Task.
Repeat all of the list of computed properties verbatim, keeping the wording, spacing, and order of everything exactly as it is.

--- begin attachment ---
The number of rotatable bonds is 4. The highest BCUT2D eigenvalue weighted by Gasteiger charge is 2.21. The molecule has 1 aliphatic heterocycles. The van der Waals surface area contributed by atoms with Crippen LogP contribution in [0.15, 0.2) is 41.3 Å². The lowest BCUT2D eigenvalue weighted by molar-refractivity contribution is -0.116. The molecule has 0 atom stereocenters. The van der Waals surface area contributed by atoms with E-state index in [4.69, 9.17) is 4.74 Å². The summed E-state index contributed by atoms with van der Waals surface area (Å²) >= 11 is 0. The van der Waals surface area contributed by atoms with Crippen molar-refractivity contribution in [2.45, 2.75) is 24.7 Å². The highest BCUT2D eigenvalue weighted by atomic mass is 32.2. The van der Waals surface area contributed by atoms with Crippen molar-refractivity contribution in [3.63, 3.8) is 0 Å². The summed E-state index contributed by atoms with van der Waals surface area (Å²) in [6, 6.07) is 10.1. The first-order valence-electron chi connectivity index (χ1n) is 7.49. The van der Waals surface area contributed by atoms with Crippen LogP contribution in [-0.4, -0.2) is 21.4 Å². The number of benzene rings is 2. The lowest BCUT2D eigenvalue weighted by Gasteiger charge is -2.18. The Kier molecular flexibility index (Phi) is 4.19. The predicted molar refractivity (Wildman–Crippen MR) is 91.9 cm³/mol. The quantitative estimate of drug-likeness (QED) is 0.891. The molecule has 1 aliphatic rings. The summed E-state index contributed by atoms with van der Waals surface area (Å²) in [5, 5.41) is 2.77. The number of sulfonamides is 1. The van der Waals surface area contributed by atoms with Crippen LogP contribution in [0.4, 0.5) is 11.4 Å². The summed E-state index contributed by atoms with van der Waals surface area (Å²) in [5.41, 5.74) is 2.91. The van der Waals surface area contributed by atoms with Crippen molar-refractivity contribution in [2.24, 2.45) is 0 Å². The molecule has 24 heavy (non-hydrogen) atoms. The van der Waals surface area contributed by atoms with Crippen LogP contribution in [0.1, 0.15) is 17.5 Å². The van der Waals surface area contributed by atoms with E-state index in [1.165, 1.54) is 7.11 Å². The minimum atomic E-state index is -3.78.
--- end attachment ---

The number of rotatable bonds is 4. The highest BCUT2D eigenvalue weighted by Gasteiger charge is 2.21. The molecule has 1 aliphatic heterocycles. The van der Waals surface area contributed by atoms with Crippen LogP contribution in [0.15, 0.2) is 41.3 Å². The lowest BCUT2D eigenvalue weighted by molar-refractivity contribution is -0.116. The molecule has 0 atom stereocenters. The van der Waals surface area contributed by atoms with E-state index in [4.69, 9.17) is 4.74 Å². The summed E-state index contributed by atoms with van der Waals surface area (Å²) >= 11 is 0. The van der Waals surface area contributed by atoms with Crippen molar-refractivity contribution in [2.45, 2.75) is 24.7 Å². The highest BCUT2D eigenvalue weighted by atomic mass is 32.2. The van der Waals surface area contributed by atoms with Crippen molar-refractivity contribution in [3.63, 3.8) is 0 Å². The summed E-state index contributed by atoms with van der Waals surface area (Å²) in [6, 6.07) is 10.1. The first-order valence-electron chi connectivity index (χ1n) is 7.49. The van der Waals surface area contributed by atoms with Crippen LogP contribution in [-0.4, -0.2) is 21.4 Å². The number of benzene rings is 2. The lowest BCUT2D eigenvalue weighted by Gasteiger charge is -2.18. The Kier molecular flexibility index (Phi) is 4.19. The predicted molar refractivity (Wildman–Crippen MR) is 91.9 cm³/mol. The quantitative estimate of drug-likeness (QED) is 0.891. The molecule has 1 aliphatic rings. The summed E-state index contributed by atoms with van der Waals surface area (Å²) in [5, 5.41) is 2.77. The number of sulfonamides is 1. The van der Waals surface area contributed by atoms with Crippen LogP contribution in [0.4, 0.5) is 11.4 Å². The summed E-state index contributed by atoms with van der Waals surface area (Å²) in [5.41, 5.74) is 2.91. The van der Waals surface area contributed by atoms with Crippen molar-refractivity contribution in [2.24, 2.45) is 0 Å². The molecule has 24 heavy (non-hydrogen) atoms. The van der Waals surface area contributed by atoms with Crippen LogP contribution in [0.1, 0.15) is 17.5 Å². The van der Waals surface area contributed by atoms with E-state index in [1.165, 1.54) is 7.11 Å². The minimum atomic E-state index is -3.78.